Critics of Wall Street pay sometimes say that the overall level of compensation is so high that it encourages risk taking, irresponsible trading, and arrogance. Surprisingly, however, any attempt to lower pay at Wall Street firms is likely to have the perverse effect of making firms take on even more risk.
Recall that yesterday we demonstrated that the incentive structure of compensation on Wall Street was not an important factor leading to the financial collapse of 2008. Traders at Wall Street firms were not taking on too much risk because of the bonus incentives, they were taking on too much risk because they misunderstood the riskiness of mortgage backed securities.
Still, critics of the enormous amounts of money paid to bankers, traders, analysts and advisers on Wall Street insist there is a serious problem with the high level of compensation, regardless of the structural incentives. There may be some truth to this. Unfortunately, the alternatives would be likely to make the risk of bank failures even higher.
How could reducing pay on Wall Street increase the risk of institutional failure? To understand this we need to understand that the root of high pay on Wall Street is the enormous amount of money made by Wall Street firms. Reducing the share of revenues going to compensation will not eliminate the revenues, it will just redistribute them.
The beneficiaries of the redistribution will be the shareholders, who will see their equity in the company grow and dividends fatten. How will shareholders react to this situation? They will demand that investment banks take on more risk.
Raising the shareholder return for risk-taking will raise the demand for risk-taking. They will pressure management to engage in even riskier trading and lending strategies, because of this shift in expected return for the risk.
This outcome will occur even if the reduction in pay on Wall Street is accomplished through a massive tax hike. At first glance, a tax hike on Wall Street pay would seem to divert money from bankers to the Treasury. But, of course, this inefficient use of firm capital would not long be tolerated. Instead, firms will reduce cash compensation in favour of more tax effecient schemes, including diverting more money to shareholders and paying employees with shares.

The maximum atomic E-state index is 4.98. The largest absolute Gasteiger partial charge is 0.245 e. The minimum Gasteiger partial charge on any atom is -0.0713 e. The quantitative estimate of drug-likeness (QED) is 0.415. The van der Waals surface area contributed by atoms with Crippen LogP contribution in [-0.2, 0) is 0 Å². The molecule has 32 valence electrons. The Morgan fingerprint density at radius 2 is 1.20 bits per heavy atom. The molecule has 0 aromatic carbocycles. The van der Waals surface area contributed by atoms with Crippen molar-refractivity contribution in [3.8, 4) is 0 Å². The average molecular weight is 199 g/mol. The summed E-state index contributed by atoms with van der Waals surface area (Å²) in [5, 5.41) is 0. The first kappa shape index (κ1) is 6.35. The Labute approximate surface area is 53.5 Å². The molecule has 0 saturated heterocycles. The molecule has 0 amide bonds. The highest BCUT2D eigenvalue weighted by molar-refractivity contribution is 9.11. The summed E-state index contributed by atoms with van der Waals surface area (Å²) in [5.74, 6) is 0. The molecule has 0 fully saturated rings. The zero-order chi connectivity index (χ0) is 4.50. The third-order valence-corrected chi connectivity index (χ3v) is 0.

Importantly, shareholders have very limited downsides when firms take excessive risk. Their losses are capped at the price paid for of the shares, which means that they will respond to any increase in the amount of reward received for a given level of risk by demanding more risk.
Ironically, attempting to reduce Wall Street pay may wind up creating the very dynamic–rewarding excessive risk taking–that some critics think caused last year’s near death and actual experiences.
This isn’t to say that some reforms–such as changing the mix of compensation paid out in bonuses and salaries–won’t do any good. They very well might. But those who think the real key to financial stability is lowering the overall level of compensation haven’t thought there program through.
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